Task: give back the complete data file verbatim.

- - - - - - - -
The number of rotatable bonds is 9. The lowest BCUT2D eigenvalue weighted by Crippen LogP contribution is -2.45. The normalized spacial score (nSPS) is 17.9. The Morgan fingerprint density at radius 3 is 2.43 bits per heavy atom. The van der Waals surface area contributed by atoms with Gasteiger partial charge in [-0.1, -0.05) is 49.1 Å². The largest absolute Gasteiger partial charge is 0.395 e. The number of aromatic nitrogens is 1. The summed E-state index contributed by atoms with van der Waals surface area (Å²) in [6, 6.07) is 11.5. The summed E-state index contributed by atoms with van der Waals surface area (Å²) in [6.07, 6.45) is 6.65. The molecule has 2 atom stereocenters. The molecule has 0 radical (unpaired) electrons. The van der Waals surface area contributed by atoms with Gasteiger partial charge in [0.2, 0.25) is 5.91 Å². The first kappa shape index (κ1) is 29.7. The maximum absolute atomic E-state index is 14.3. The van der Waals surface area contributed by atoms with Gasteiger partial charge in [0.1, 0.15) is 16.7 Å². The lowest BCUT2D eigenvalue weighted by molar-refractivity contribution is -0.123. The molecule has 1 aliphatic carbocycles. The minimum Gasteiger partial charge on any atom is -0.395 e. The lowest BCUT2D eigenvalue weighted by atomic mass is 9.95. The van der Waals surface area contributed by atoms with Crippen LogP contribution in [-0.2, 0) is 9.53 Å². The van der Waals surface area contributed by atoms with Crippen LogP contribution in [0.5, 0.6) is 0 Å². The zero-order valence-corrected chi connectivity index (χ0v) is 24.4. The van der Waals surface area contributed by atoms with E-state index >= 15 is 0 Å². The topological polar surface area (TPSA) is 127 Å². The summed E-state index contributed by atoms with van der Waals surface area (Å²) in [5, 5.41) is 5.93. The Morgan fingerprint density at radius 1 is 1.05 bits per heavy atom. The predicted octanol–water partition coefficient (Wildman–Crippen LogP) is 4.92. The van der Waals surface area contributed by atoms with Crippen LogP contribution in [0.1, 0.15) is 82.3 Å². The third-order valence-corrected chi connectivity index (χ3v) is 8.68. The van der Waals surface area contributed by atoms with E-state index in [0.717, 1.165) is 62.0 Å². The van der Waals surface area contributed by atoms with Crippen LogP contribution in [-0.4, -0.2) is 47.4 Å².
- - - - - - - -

The number of rotatable bonds is 9. The lowest BCUT2D eigenvalue weighted by Crippen LogP contribution is -2.45. The normalized spacial score (nSPS) is 17.9. The Morgan fingerprint density at radius 3 is 2.43 bits per heavy atom. The van der Waals surface area contributed by atoms with Gasteiger partial charge in [-0.1, -0.05) is 49.1 Å². The largest absolute Gasteiger partial charge is 0.395 e. The number of aromatic nitrogens is 1. The summed E-state index contributed by atoms with van der Waals surface area (Å²) in [6, 6.07) is 11.5. The summed E-state index contributed by atoms with van der Waals surface area (Å²) in [6.07, 6.45) is 6.65. The molecule has 2 atom stereocenters. The molecule has 0 radical (unpaired) electrons. The van der Waals surface area contributed by atoms with Gasteiger partial charge in [0.2, 0.25) is 5.91 Å². The first kappa shape index (κ1) is 29.7. The maximum absolute atomic E-state index is 14.3. The van der Waals surface area contributed by atoms with Gasteiger partial charge in [0.1, 0.15) is 16.7 Å². The lowest BCUT2D eigenvalue weighted by molar-refractivity contribution is -0.123. The molecule has 1 aliphatic carbocycles. The minimum Gasteiger partial charge on any atom is -0.395 e. The lowest BCUT2D eigenvalue weighted by atomic mass is 9.95. The van der Waals surface area contributed by atoms with Crippen LogP contribution in [-0.2, 0) is 9.53 Å². The van der Waals surface area contributed by atoms with Crippen LogP contribution in [0.5, 0.6) is 0 Å². The zero-order valence-corrected chi connectivity index (χ0v) is 24.4. The van der Waals surface area contributed by atoms with E-state index >= 15 is 0 Å². The topological polar surface area (TPSA) is 127 Å². The summed E-state index contributed by atoms with van der Waals surface area (Å²) in [5, 5.41) is 5.93. The Morgan fingerprint density at radius 1 is 1.05 bits per heavy atom. The predicted octanol–water partition coefficient (Wildman–Crippen LogP) is 4.92. The van der Waals surface area contributed by atoms with Crippen LogP contribution in [0.1, 0.15) is 82.3 Å². The third-order valence-corrected chi connectivity index (χ3v) is 8.68. The van der Waals surface area contributed by atoms with E-state index in [0.717, 1.165) is 62.0 Å². The van der Waals surface area contributed by atoms with Crippen LogP contribution in [-0.4, -0.2) is 47.4 Å².